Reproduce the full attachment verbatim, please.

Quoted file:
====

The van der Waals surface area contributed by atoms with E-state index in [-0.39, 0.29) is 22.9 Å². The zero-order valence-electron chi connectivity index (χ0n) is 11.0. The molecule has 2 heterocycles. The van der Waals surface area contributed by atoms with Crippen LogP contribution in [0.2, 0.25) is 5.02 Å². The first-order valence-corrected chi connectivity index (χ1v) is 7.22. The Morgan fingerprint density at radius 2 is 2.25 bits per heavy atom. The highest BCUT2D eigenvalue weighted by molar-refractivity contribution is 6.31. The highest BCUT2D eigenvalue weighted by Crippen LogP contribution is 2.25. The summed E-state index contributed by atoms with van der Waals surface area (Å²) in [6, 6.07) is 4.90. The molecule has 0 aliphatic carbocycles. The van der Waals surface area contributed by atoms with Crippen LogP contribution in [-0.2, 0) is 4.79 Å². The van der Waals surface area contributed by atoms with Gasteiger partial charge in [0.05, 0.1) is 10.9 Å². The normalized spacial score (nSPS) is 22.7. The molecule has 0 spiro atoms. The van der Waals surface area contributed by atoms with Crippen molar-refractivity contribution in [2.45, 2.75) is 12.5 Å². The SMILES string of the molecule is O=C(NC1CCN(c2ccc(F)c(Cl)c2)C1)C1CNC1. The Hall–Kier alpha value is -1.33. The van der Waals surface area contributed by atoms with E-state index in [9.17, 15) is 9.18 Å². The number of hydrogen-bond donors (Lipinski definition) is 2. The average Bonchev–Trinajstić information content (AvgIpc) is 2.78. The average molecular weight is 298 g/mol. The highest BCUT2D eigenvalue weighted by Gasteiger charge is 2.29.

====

The van der Waals surface area contributed by atoms with E-state index in [-0.39, 0.29) is 22.9 Å². The zero-order valence-electron chi connectivity index (χ0n) is 11.0. The molecule has 2 heterocycles. The van der Waals surface area contributed by atoms with Crippen LogP contribution in [0.2, 0.25) is 5.02 Å². The first-order valence-corrected chi connectivity index (χ1v) is 7.22. The Morgan fingerprint density at radius 2 is 2.25 bits per heavy atom. The highest BCUT2D eigenvalue weighted by molar-refractivity contribution is 6.31. The highest BCUT2D eigenvalue weighted by Crippen LogP contribution is 2.25. The summed E-state index contributed by atoms with van der Waals surface area (Å²) in [6, 6.07) is 4.90. The molecule has 0 aliphatic carbocycles. The van der Waals surface area contributed by atoms with Crippen LogP contribution in [-0.2, 0) is 4.79 Å². The van der Waals surface area contributed by atoms with Gasteiger partial charge in [0.05, 0.1) is 10.9 Å². The normalized spacial score (nSPS) is 22.7. The molecule has 0 spiro atoms. The van der Waals surface area contributed by atoms with Crippen molar-refractivity contribution in [2.45, 2.75) is 12.5 Å². The SMILES string of the molecule is O=C(NC1CCN(c2ccc(F)c(Cl)c2)C1)C1CNC1. The Hall–Kier alpha value is -1.33. The van der Waals surface area contributed by atoms with E-state index in [9.17, 15) is 9.18 Å². The number of hydrogen-bond donors (Lipinski definition) is 2. The average Bonchev–Trinajstić information content (AvgIpc) is 2.78. The average molecular weight is 298 g/mol. The highest BCUT2D eigenvalue weighted by Gasteiger charge is 2.29.